Last year, industry reports suggested  there was a much sharper growth of Russian king crab exports to China than the FAO figures, based on official customs data, allow. The problem with customs statistics is that much of the catch is poached illegally – caught without licenses or above quotas — and then landed in the main markets with concealment of Russian origin. Click to read this assessment  of the Japanese market for Russian crab.
Because of poaching and the over-fishing and exhaustion of crab stocks which result, there is a strong case now, as there has been for years, for a crackdown by Rosrybolovtsvo (Rosryb). President Putin endorsed this himself in 2015, leading to a reform scheme enacted the following year. Fishing industry officials say this was working reasonably well until the latest auction scheme was introduced.
On August 7, Putin is known to have put his signature to an order instructing his economic advisor, Andrei Belousov, to “deal with the concerned agencies and report back.” What this meant was that Putin aimed to override opposition from the crabbers, end the inter-ministerial debate, and accelerate the crab quota allocations. Without Putin’s intervention last month, the opposition had been expecting to delay Rosryb’s auctions until next year.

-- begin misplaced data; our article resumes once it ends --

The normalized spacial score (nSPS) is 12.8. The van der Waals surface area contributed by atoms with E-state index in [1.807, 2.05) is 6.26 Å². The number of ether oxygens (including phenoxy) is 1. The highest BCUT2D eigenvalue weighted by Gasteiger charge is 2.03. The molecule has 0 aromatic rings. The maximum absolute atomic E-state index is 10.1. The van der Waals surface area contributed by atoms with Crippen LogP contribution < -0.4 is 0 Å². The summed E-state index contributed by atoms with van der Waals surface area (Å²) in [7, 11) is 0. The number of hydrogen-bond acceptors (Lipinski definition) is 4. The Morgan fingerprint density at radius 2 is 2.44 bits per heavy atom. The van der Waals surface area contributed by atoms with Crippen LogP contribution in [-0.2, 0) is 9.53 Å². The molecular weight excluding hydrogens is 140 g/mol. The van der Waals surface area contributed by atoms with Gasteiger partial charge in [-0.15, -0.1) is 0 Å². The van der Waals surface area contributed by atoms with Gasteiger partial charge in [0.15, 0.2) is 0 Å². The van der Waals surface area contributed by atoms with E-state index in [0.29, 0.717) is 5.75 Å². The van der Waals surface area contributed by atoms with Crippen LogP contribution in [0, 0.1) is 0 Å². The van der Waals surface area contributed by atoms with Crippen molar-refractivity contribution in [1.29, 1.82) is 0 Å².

Reducing regional corruption, poaching and tax evasion aren’t admitted publicly to be the reason for the new auction system. Nor is increasing concentration of fishing capital. In practice, industry sources concede anonymously, the Timchenko family are being given a virtual oligopoly of the crab trade; in return, Putin and Timchenko have agreed, the Russian Fishing Company (RRPC) will invest more money in the shipyards, fish more closely to the quota limits; declare the catch more accurately; and pay more tax.
Left: celebrating at a recent sports match, left to right: Defence Minister Sergei Shoigu; Gennady Timchenko; Gleb Frank; and behind them, Igor Sechin, head of Rosneft, appears to be embracing Andrei Belousov. Right: Ilya Shestakov, head of Rosrybolovtsvo, unmasked.